Though Berkeley had many years in Virginia to look forward to, the seeds for trouble were being sown as soon as that first Assembly meeting. But seeds for a strong Royalist enclave were also being planted deep into Virginia’s heart, and Berkeley was the main planter.

LINKS TO THE PODCAST:

SOURCES:

  1. Billings, Warren M.; Selby, John E.; and Tate, Thad W. Colonial Virginia: A History. White Plains, NY: KTO Press. 1986.
  2. Billings, Warren M. Sir William Berkeley and the Forging of Colonial Virginia. Baton Rouge, LA: LSU Press, 2004.
  3. Billings, Warren. A Little Parliament: The Virginia General Assembly in the Seventeenth Century. Richmond, VA: Library of Virginia, 2004.
  4. Craven, Wesley Frank. White, Red, and Black: The Seventeenth Century Virginian. Charlottesville, VA: University of Virginia Press, 1977.
  5. Craven, Wesley Frank. The Southern Colonies in the Seventeenth Century: 1607-1689. LSU Press, 1949.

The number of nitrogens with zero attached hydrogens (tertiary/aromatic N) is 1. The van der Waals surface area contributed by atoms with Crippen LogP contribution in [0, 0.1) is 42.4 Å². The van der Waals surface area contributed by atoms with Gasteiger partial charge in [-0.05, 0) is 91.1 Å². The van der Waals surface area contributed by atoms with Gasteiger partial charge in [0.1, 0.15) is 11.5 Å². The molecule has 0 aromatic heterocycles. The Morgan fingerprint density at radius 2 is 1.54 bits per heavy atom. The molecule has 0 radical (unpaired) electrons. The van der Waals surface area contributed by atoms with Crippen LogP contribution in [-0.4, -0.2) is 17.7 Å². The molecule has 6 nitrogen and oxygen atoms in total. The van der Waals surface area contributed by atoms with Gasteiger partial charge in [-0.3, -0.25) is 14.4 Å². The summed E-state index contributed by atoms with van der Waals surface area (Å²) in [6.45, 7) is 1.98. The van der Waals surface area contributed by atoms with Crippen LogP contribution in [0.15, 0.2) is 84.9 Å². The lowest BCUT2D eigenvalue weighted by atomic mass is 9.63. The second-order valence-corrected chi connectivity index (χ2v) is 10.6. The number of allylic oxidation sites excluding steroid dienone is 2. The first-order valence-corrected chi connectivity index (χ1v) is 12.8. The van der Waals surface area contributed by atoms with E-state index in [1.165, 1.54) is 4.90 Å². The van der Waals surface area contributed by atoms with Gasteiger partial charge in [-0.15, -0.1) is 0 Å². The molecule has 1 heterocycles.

6. Dabney, Virginius. Virginia: The New Dominion, A History from 1607 to the Present. Charlottesville, VA: University of Virginia Press, 1971.
  7. Horn, James. Adapting to A New World: English Society in the Seventeenth-Century Chesapeake. Chapel Hill, NC: University of North Carolina Press, 1994.
  8. Mapp, Alfred J. Virginia Experiment: The Old Dominion’s Role in the Making of America, 1607-1781Lincoln, NE: iUniverse, Inc., 2006.
  9. Neill, Edward D. Virginia Carolorum: The Colony under the Rule of Charles The First and Second, A.D. 1625-A.D. 1685. Albany, NY: Joel Munsell’s and Sons, 1886.
  10. Rothbard, Murray N. Conceived in Liberty. Auburn, AL: Ludwig Von Mises Institute, 1999.
  11. Tyler, Lyon Gardiner. The Cradle of the Republic: Jamestown and the James River. Richmond, VA: The Hermitage Press, 1906.
  12. Wallenstein, Peter. Cradle of America: Four Centuries of Virginia History. Lawrence, KS: University Press of Kansas, 2007.